5/22/2014 12:25 A.M. ET
Lagares rejoins club from trip to mourn aunt
By Anthony DiComo and Tim Healey / MLB.com
NEW YORK -- Center fielder Juan Lagares returned to the Mets for Wednesday's 4-3 loss to the Dodgers, following a one-day absence to grieve his aunt's death in the Dominican Republic.
The Mets inserted Lagares right back into the starting lineup, batting him leadoff against left-hander Hyun-Jin Ryu. Chris Young played left field and Granderson played right, with Eric Young Jr. shifting to the bench.
"I have to be ready," said Lagares before going 3-for-5, lifting his batting average to .315. "I spent a couple days with my family. They're doing a little better now, and I feel better to see them. We've just got to keep doing what we're doing here."
Lagares flew to the Dominican Republic on the Mets' off-day Monday to be with his family. His late aunt raised him there as a child.
"We were very close," Lagares said.
Mejia's work limited by lack of save situations
NEW YORK -- Jenrry Mejia's transition to relieving -- and closing, specifically -- has been a slow one.
The process has been hindered by the Mets' recent lack of success -- the team is 4-7 since Mejia's last start, and therefore with few save situations.
After pitching a scoreless ninth Wednesday in the Dodgers' 4-3 win, the right-hander has four relief appearances, tossing 4 1/3 scoreless innings while fanning five, walking none and allowing five hits.
Manager Terry Collins acknowledged that he will have to give Mejia work, save situation or not. However, that brings about another delicate balance. If, for example, Mejia pitched in Tuesday's 9-4 loss to the Dodgers, his availability for Wednesday's game would have been questionable given that he has yet to pitch in back-to-back games.
"You take the chance of just running him out there and having him throw 25, 26 pitches, and then you don't have him the next day," Collins said. "And that's the biggest thing you worry about -- when you stick your closer in a game when it's not a closing situation, because you worry about tomorrow and who you're going to have, he may not be available. So you have to pick and choose."
Once Mejia clears the mental and physical hurdle of pitching two days in a row, managing his workload will be simpler. But for now, that's not the case.
"It's an unknown entity right now because we don't know how he's going to feel the second day," Collins said. "And if he pitches two days in a row, is he going to be able to take a day off and come back? Those are the things we don't know yet."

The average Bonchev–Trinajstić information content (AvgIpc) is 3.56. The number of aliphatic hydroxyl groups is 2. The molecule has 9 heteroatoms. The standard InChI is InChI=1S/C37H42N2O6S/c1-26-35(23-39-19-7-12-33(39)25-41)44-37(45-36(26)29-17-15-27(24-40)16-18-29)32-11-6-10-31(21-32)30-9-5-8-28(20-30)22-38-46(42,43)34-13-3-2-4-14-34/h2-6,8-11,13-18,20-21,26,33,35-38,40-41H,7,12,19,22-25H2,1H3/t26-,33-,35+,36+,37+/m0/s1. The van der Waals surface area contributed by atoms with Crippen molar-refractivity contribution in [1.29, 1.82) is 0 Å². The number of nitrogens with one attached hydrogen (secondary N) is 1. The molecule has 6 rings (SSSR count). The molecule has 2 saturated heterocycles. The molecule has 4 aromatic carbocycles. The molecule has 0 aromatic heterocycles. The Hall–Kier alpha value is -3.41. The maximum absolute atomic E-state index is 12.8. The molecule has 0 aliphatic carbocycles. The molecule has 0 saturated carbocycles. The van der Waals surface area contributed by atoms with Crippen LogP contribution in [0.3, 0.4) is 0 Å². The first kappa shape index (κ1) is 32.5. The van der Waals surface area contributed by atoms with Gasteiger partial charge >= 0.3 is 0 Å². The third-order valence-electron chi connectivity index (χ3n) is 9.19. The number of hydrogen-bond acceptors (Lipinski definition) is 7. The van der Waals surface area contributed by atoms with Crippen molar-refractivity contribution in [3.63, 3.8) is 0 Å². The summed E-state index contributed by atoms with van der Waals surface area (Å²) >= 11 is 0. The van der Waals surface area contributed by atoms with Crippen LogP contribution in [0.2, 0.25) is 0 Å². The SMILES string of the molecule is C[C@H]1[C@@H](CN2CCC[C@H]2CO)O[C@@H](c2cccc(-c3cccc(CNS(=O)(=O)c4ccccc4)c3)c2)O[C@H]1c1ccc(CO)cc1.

d'Arnaud progressing well from concussion
NEW YORK -- A day after general manager Sandy Alderson could not offer a clear prognosis on concussed catcher Travis d'Arnaud, manager Terry Collins said d'Arnaud has made "a lot" of progress over the course of 24 hours.
"He passed the impact test that we give him. He's passed the physical stuff that we make him go through here," Collins said. "[Thursday] he'll be examined by a doctor and see how he's doing. And then we'll find out what the next step is."
d'Arnaud has been out of action since Alfonso Soriano's backswing caught him on the head May 13. Collins indicated d'Arnaud, once he passes all of the required tests, won't be held back.
"When he's ready to play, he'll be back in there," Collins said.
Left-handed batter Juan Centeno and right-handed batter Anthony Recker have platooned in d'Arnaud's absence. Centeno, who is 3-for-10 with a walk in three games, has been "fine," in Collins' eyes.
"He's handled the bat good. He's a defensive little guy," Collins said. "He's lived up to everything we've seen in the past. He's not a big power guy, but he puts the bat on the wall. He's done fine."
• Dillon Gee took a small step forward in his rehab process Wednesday. He threw plyometrics balls -- not baseballs, yet -- to see how his strained right lat feels in the morning.
"It was more like a throwing test to see how I respond," Gee said.
Anthony DiComo is a reporter for MLB.com. Follow him on Twitter @AnthonyDicomo. Tim Healey is an associate reporter for MLB.com. This story was not subject to the approval of Major League Baseball or its clubs.